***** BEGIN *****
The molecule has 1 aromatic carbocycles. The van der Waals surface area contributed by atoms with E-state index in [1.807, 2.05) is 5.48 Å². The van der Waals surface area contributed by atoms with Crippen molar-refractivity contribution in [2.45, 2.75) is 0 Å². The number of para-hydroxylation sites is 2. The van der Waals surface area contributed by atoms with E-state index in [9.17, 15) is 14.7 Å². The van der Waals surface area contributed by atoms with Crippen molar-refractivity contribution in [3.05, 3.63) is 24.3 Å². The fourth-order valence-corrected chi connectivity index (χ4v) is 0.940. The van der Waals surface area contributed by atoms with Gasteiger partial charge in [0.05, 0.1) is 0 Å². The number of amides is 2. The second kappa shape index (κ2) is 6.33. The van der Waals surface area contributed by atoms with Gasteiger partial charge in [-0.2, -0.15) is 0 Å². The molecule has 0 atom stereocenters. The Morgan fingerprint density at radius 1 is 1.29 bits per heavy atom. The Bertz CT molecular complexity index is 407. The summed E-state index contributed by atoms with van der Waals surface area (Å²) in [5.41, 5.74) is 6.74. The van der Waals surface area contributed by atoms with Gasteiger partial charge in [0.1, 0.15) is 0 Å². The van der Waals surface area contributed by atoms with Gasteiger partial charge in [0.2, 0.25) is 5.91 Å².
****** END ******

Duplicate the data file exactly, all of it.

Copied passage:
The molecule has 1 aromatic carbocycles. The van der Waals surface area contributed by atoms with E-state index in [1.807, 2.05) is 5.48 Å². The van der Waals surface area contributed by atoms with Crippen molar-refractivity contribution in [2.45, 2.75) is 0 Å². The number of para-hydroxylation sites is 2. The van der Waals surface area contributed by atoms with E-state index in [9.17, 15) is 14.7 Å². The van der Waals surface area contributed by atoms with Crippen molar-refractivity contribution in [3.05, 3.63) is 24.3 Å². The fourth-order valence-corrected chi connectivity index (χ4v) is 0.940. The van der Waals surface area contributed by atoms with Gasteiger partial charge in [0.05, 0.1) is 0 Å². The number of amides is 2. The second kappa shape index (κ2) is 6.33. The van der Waals surface area contributed by atoms with Gasteiger partial charge in [-0.2, -0.15) is 0 Å². The molecule has 0 atom stereocenters. The Morgan fingerprint density at radius 1 is 1.29 bits per heavy atom. The Bertz CT molecular complexity index is 407. The summed E-state index contributed by atoms with van der Waals surface area (Å²) in [5.41, 5.74) is 6.74. The van der Waals surface area contributed by atoms with Gasteiger partial charge in [0.1, 0.15) is 0 Å². The van der Waals surface area contributed by atoms with Gasteiger partial charge in [0.2, 0.25) is 5.91 Å².